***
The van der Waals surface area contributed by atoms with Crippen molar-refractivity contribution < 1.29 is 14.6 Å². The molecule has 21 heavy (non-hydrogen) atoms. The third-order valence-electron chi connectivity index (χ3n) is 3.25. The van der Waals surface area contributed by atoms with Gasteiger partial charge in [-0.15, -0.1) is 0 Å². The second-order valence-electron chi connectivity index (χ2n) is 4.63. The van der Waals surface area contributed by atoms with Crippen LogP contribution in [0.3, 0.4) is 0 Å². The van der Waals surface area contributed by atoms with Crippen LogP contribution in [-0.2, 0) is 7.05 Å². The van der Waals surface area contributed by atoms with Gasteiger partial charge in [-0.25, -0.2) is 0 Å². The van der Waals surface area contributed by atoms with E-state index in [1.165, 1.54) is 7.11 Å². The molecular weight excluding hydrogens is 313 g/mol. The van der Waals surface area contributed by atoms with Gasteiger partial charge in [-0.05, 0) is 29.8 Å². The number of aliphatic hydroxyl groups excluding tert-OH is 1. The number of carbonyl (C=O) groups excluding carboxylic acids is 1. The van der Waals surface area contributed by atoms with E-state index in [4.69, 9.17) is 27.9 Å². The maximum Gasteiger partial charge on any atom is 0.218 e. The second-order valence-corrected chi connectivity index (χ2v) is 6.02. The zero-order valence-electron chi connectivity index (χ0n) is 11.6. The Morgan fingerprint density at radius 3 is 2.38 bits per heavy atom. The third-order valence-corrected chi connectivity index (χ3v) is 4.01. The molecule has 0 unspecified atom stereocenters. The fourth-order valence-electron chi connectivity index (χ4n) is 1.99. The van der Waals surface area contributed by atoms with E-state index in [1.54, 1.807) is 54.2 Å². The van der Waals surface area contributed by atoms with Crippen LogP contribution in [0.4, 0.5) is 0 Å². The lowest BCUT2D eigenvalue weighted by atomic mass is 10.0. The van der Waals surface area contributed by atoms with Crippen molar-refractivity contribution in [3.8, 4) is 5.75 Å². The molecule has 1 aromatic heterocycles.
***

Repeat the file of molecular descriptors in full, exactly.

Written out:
The van der Waals surface area contributed by atoms with Crippen molar-refractivity contribution < 1.29 is 14.6 Å². The molecule has 21 heavy (non-hydrogen) atoms. The third-order valence-electron chi connectivity index (χ3n) is 3.25. The van der Waals surface area contributed by atoms with Gasteiger partial charge in [-0.15, -0.1) is 0 Å². The second-order valence-electron chi connectivity index (χ2n) is 4.63. The van der Waals surface area contributed by atoms with Crippen LogP contribution in [0.3, 0.4) is 0 Å². The van der Waals surface area contributed by atoms with Crippen LogP contribution in [-0.2, 0) is 7.05 Å². The van der Waals surface area contributed by atoms with Gasteiger partial charge in [-0.25, -0.2) is 0 Å². The van der Waals surface area contributed by atoms with E-state index in [1.165, 1.54) is 7.11 Å². The molecular weight excluding hydrogens is 313 g/mol. The van der Waals surface area contributed by atoms with Gasteiger partial charge in [-0.05, 0) is 29.8 Å². The number of aliphatic hydroxyl groups excluding tert-OH is 1. The number of carbonyl (C=O) groups excluding carboxylic acids is 1. The van der Waals surface area contributed by atoms with E-state index in [4.69, 9.17) is 27.9 Å². The maximum Gasteiger partial charge on any atom is 0.218 e. The second-order valence-corrected chi connectivity index (χ2v) is 6.02. The zero-order valence-electron chi connectivity index (χ0n) is 11.6. The Morgan fingerprint density at radius 3 is 2.38 bits per heavy atom. The third-order valence-corrected chi connectivity index (χ3v) is 4.01. The molecule has 0 unspecified atom stereocenters. The fourth-order valence-electron chi connectivity index (χ4n) is 1.99. The van der Waals surface area contributed by atoms with E-state index in [1.54, 1.807) is 54.2 Å². The van der Waals surface area contributed by atoms with Crippen LogP contribution in [0.4, 0.5) is 0 Å². The lowest BCUT2D eigenvalue weighted by atomic mass is 10.0. The van der Waals surface area contributed by atoms with Crippen molar-refractivity contribution in [3.8, 4) is 5.75 Å². The molecule has 1 aromatic heterocycles.